We have a new paper published today in Energy Research & Social Science.
- Energy professionals and citizens hold diverse values on algorithm design, governance and the energy transition generally.
- Differences in how values are interpreted and which values are emphasised suggest future points of conflict (and injustice).
- Systemic issues raised both down and upstream of the technology suggest distributed responsability ill suited to centralised governance.
- Our focus on responsibility and justice reorients the problem to re-design rather than accommodation.
Pre-print is freely available below and the published paper is available at https://authors.elsevier.com/c/1ely67tZ6ZxQoB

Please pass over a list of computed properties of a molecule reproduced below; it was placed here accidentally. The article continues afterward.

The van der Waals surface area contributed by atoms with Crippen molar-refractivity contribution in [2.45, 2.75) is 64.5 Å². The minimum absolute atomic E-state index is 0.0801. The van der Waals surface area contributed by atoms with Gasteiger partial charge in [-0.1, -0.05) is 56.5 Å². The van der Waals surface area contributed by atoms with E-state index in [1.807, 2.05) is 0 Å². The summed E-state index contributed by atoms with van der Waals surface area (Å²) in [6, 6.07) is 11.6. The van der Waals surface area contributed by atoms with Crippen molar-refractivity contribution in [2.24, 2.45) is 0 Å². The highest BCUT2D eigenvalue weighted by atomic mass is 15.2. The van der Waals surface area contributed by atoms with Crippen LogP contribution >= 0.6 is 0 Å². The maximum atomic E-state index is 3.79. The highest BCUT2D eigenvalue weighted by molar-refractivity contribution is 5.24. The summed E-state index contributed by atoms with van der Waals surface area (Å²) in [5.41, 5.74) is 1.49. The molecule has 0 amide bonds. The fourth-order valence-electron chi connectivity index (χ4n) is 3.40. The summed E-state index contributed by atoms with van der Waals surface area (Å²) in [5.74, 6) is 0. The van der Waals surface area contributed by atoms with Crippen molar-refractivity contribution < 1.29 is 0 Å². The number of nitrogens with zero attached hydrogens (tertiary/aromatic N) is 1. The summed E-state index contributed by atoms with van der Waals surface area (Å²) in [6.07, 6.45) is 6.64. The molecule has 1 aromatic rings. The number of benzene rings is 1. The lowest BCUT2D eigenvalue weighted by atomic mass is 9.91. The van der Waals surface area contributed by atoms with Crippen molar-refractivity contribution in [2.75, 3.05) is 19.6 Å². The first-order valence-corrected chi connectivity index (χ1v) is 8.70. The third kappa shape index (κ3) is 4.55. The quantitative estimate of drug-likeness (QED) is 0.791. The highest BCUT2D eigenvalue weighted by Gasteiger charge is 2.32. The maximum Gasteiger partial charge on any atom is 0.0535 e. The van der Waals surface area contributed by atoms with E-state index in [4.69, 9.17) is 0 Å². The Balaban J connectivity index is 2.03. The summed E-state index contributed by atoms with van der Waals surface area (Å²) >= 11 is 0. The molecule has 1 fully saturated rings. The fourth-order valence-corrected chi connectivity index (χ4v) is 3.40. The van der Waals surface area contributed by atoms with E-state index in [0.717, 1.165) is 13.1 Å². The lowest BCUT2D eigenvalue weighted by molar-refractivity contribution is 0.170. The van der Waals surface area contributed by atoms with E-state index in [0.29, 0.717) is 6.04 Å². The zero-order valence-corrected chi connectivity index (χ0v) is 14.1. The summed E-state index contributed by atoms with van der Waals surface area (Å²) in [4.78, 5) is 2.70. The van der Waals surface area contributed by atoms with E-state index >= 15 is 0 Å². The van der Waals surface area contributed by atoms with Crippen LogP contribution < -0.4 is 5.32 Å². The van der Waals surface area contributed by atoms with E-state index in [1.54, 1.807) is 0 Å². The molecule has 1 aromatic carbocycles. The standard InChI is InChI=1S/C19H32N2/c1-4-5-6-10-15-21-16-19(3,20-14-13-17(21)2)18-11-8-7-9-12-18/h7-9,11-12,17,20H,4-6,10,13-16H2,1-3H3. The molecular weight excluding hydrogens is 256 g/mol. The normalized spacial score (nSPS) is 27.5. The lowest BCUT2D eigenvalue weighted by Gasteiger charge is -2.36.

Neighbourhood batteries are a new scale of energy storage that has the potential to transform the energy system in Australia, and elsewhere. This paper reports on a research project that aimed to uncover the potential benefits and harms or risks that this technology could engender. In recent years, energy researchers have grappled with incorporating practices of responsible research from different conceptual standpoints including value-sensitive design (VSD), responsible research and innovation (RRI) and energy justice. Jenkins et al. (2021) synthesised these three approaches and suggested opportunities for future integration. Our research project, involving qualitative research with energy professionals and citizens, considers elements of all three approaches, presenting an ideal opportunity to reflect on integration and the gaps that remain. We argue for collective efforts to ensure this scale of storage not only does not exacerbate energy injustice, but also enables an energy system that better reflects Australians’ desires for a clean and fair energy system. Our research revealed that a priority for decision-makers is a consideration of how benefits will be decided and distributed and risks mitigated.